Leah Rhyne

What To Do When Your Book Jumps the Shark

In: Rewriting
Sometimes a story can get away from its author, going places it never should have dared. What can the author do to pull it back in and make it (hopefully) good again?
Holly Slater

The Mini-Guide To Writing Sex For Your Genre

In: Character
There are approximately a zillion questions to consider when it comes to the craft of sex in fiction. One of the most important being: Does your intended audience expect, crave, or even allow sex?
Repo Kempt

Writing the Crime Scene: Cops Don't Talk Like That!

A guide to researching and writing dialogue for law enforcement characters in crime fiction.
Max Booth III

10 Things We Can Learn About Writing from 'You’re the Worst'

In: Character
We dig deep into Stephen Falk's complicated FXX series.
Repo Kempt

Writing the Crime Scene: Guns

In: Research
An article about myths, misconceptions and common mistakes when crime authors write about guns.
Christopher Shultz

What Works & What Doesn't: 'Forrest Gump'

In: Character
Films are like a box of chocolates. You never know what you're gonna get. And you never know why the hell some flavors are so beloved either...
Richard Thomas

Storyville: Continuing Your Writing Education

In: Research
Some tips and advice about how to continue your writing education.
Repo Kempt

Writing the Crime Scene: Dead Bodies

In: Research
This is a basic guide for crime fiction writers including research tips and links. This months topic is 'dead bodies'.
Holly Slater

8 Mini Grammar Studies in Modern Music

In: Grammar
Music is a great way to remember specific details. When you take a closer look at the lyrics in certian songs, you can easily remember tricky grammar devices and spend less time looking things up.
Leah Dearborn

Buy Your Villain a Birthday Present: 5 More Development Exercises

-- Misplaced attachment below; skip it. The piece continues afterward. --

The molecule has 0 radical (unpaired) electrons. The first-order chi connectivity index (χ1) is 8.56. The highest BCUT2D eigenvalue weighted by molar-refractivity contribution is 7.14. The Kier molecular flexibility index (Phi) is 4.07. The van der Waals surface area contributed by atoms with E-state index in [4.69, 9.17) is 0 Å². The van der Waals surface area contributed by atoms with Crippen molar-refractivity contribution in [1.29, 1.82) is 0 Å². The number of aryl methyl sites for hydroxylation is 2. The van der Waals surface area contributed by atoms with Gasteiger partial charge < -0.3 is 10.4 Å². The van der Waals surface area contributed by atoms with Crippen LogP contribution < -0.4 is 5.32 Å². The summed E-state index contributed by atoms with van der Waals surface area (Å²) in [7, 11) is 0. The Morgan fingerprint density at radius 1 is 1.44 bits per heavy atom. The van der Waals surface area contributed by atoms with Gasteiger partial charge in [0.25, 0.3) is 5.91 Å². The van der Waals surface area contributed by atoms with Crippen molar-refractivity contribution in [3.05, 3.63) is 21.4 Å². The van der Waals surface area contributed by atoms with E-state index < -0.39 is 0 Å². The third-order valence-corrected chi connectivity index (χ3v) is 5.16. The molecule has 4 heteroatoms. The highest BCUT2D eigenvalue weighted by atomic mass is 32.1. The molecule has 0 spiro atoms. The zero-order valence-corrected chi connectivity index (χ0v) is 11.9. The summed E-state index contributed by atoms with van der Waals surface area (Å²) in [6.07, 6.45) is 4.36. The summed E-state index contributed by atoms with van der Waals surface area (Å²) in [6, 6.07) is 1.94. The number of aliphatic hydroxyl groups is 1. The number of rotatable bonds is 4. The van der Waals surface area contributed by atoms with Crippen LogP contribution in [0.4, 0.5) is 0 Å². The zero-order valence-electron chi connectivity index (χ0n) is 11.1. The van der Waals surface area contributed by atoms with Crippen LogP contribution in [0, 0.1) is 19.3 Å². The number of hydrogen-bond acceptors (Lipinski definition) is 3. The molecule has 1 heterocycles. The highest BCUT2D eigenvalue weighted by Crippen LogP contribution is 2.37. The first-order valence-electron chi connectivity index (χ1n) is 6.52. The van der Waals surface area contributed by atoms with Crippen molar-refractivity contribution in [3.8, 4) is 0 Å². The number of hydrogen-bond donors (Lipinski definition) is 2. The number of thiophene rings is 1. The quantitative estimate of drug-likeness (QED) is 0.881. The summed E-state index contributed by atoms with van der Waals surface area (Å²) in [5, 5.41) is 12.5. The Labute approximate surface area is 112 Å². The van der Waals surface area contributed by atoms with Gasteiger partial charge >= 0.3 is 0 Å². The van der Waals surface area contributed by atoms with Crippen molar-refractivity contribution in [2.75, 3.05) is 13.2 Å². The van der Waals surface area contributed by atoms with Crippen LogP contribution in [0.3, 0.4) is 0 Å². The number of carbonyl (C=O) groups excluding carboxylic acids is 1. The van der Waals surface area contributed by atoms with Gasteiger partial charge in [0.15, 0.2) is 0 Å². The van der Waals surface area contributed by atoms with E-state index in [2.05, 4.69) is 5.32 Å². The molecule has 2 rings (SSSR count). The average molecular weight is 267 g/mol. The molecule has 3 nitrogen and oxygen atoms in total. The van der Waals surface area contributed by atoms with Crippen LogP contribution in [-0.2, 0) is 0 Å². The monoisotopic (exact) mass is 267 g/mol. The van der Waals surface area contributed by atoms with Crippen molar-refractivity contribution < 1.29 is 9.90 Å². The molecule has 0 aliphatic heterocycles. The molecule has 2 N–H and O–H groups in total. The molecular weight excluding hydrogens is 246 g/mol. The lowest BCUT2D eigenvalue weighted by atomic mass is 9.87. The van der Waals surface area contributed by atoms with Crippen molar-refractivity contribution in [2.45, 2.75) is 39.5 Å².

In: Character
Here are a few more prompts to get the mind juices going as you sit down and get to know your characters:
Max Booth III

What 'Stranger Things' Can Teach Us About Characterization

In: Character
Not only is "Stranger Things" great television, it's also a required lesson in quality characterization.
Leah Rhyne

I Am So Evil - The Problem With Devilish Bad Guys

In: Character
Does your bad guy know he's bad? Does she want to hurt people? Or is your bad guy one who thinks, "Hmm...I'm the good guy here."? Which is more compelling? An exploration of antagonists.
Beth Lewis (credit: Andrew Mason)

How to Persevere in Your Writing

In: Rewriting
You've got a long road ahead of you. Here's how to persevere.
Holly Slater

6 Tips For Cleaning Up Your Dirty Words (Grammatically, Of Course)

In: Grammar
You don’t want your expletives to be too dirty. I mean, the fun kind of dirty, yes, but dirty, lousy with grammar and punctuation mistakes? No fuckin’ way.
Richard Thomas

Storyville: Introducing Your Children to Horror

In: Research
A guide to turning your kids on to horror.
Taylor Houston

12 Grammar and Writing Tips from Archer

In: Grammar
The animated show 'Archer' is a grammar-lovers wet dream.
Repo Kempt

5 Tips on Researching Legal Jargon for Writers

In: Research
Whether your protagonist is a hotshot attorney walking into a murder trial or a convicted criminal awaiting his appeal, it’s important that you maintain your authority by using the correct jargon.
Susan DeFreitas

10 Mistakes (Almost) Every Rookie Writer Makes — Part Two

In: Grammar
Or, Stuff That Makes You Look Wet Behind the Ears, Part Two: The Craft Edition.
Richard Thomas

Storyville: Six Dark Contemporary Films That Can Inspire Your Fiction

Here are some of my favorite recent films, and ways they can inform and inspire your writing.
Leah Dearborn

The Optical Illusion of Perspective In Storytelling

In: POV
Skilled writers perform a kind of optical illusion of the mind's eye, creating language that matches and expands upon our own real life experiences.
Christopher Shultz

What Works & What Doesn't: 'Badlands'

In: Structure
How effective is the first act of Terrence Malick's debut feature on the page?
Leah Dearborn

Finding Poetry In Computer Code

In: Structure
Is there a linguistic elegance to code? Is it only ever for issuing commands, or can it be for the enjoyment of the programmer?